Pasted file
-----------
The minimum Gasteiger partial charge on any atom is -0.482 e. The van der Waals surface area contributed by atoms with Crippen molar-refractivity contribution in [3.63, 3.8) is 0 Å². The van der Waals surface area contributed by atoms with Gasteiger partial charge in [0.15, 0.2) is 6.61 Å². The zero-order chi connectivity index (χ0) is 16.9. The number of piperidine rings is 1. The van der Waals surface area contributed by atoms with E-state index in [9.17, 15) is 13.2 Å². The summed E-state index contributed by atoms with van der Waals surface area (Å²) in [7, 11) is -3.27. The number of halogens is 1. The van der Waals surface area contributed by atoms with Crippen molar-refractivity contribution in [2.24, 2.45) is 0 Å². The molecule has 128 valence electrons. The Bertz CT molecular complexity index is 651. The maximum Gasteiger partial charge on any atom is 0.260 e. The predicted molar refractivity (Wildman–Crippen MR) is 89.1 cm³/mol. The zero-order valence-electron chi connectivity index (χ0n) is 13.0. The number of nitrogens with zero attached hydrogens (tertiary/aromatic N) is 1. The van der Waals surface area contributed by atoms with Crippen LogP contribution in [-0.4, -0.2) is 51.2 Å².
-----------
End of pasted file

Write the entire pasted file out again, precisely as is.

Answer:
The minimum Gasteiger partial charge on any atom is -0.482 e. The van der Waals surface area contributed by atoms with Crippen molar-refractivity contribution in [3.63, 3.8) is 0 Å². The van der Waals surface area contributed by atoms with Gasteiger partial charge in [0.15, 0.2) is 6.61 Å². The zero-order chi connectivity index (χ0) is 16.9. The number of piperidine rings is 1. The van der Waals surface area contributed by atoms with E-state index in [9.17, 15) is 13.2 Å². The summed E-state index contributed by atoms with van der Waals surface area (Å²) in [7, 11) is -3.27. The number of halogens is 1. The van der Waals surface area contributed by atoms with Crippen molar-refractivity contribution in [2.24, 2.45) is 0 Å². The molecule has 128 valence electrons. The Bertz CT molecular complexity index is 651. The maximum Gasteiger partial charge on any atom is 0.260 e. The predicted molar refractivity (Wildman–Crippen MR) is 89.1 cm³/mol. The zero-order valence-electron chi connectivity index (χ0n) is 13.0. The number of nitrogens with zero attached hydrogens (tertiary/aromatic N) is 1. The van der Waals surface area contributed by atoms with Crippen LogP contribution in [-0.4, -0.2) is 51.2 Å².